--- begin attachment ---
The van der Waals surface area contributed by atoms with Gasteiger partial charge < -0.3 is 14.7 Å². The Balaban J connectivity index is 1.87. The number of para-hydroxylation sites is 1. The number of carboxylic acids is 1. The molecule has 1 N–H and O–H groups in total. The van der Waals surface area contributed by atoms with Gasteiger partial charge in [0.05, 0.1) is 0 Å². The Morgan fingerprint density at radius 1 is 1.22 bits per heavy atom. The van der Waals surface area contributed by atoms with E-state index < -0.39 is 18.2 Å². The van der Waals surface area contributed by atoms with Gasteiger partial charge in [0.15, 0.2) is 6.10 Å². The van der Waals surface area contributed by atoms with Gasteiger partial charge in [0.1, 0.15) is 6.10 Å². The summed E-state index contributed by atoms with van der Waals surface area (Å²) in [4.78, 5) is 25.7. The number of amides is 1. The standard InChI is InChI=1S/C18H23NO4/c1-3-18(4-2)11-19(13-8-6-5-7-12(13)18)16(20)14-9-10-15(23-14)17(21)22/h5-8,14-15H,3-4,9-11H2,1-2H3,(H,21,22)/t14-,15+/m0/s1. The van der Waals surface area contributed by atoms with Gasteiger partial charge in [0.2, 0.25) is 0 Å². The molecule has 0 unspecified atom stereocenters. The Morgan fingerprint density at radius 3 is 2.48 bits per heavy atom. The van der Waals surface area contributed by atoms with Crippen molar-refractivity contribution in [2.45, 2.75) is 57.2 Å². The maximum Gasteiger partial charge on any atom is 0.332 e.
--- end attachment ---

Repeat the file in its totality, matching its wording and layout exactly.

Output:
The van der Waals surface area contributed by atoms with Gasteiger partial charge < -0.3 is 14.7 Å². The Balaban J connectivity index is 1.87. The number of para-hydroxylation sites is 1. The number of carboxylic acids is 1. The molecule has 1 N–H and O–H groups in total. The van der Waals surface area contributed by atoms with Gasteiger partial charge in [0.05, 0.1) is 0 Å². The Morgan fingerprint density at radius 1 is 1.22 bits per heavy atom. The van der Waals surface area contributed by atoms with E-state index < -0.39 is 18.2 Å². The van der Waals surface area contributed by atoms with Gasteiger partial charge in [0.15, 0.2) is 6.10 Å². The van der Waals surface area contributed by atoms with Gasteiger partial charge in [0.1, 0.15) is 6.10 Å². The summed E-state index contributed by atoms with van der Waals surface area (Å²) in [4.78, 5) is 25.7. The number of amides is 1. The standard InChI is InChI=1S/C18H23NO4/c1-3-18(4-2)11-19(13-8-6-5-7-12(13)18)16(20)14-9-10-15(23-14)17(21)22/h5-8,14-15H,3-4,9-11H2,1-2H3,(H,21,22)/t14-,15+/m0/s1. The van der Waals surface area contributed by atoms with Gasteiger partial charge in [0.2, 0.25) is 0 Å². The molecule has 0 unspecified atom stereocenters. The Morgan fingerprint density at radius 3 is 2.48 bits per heavy atom. The van der Waals surface area contributed by atoms with Crippen molar-refractivity contribution in [2.45, 2.75) is 57.2 Å². The maximum Gasteiger partial charge on any atom is 0.332 e.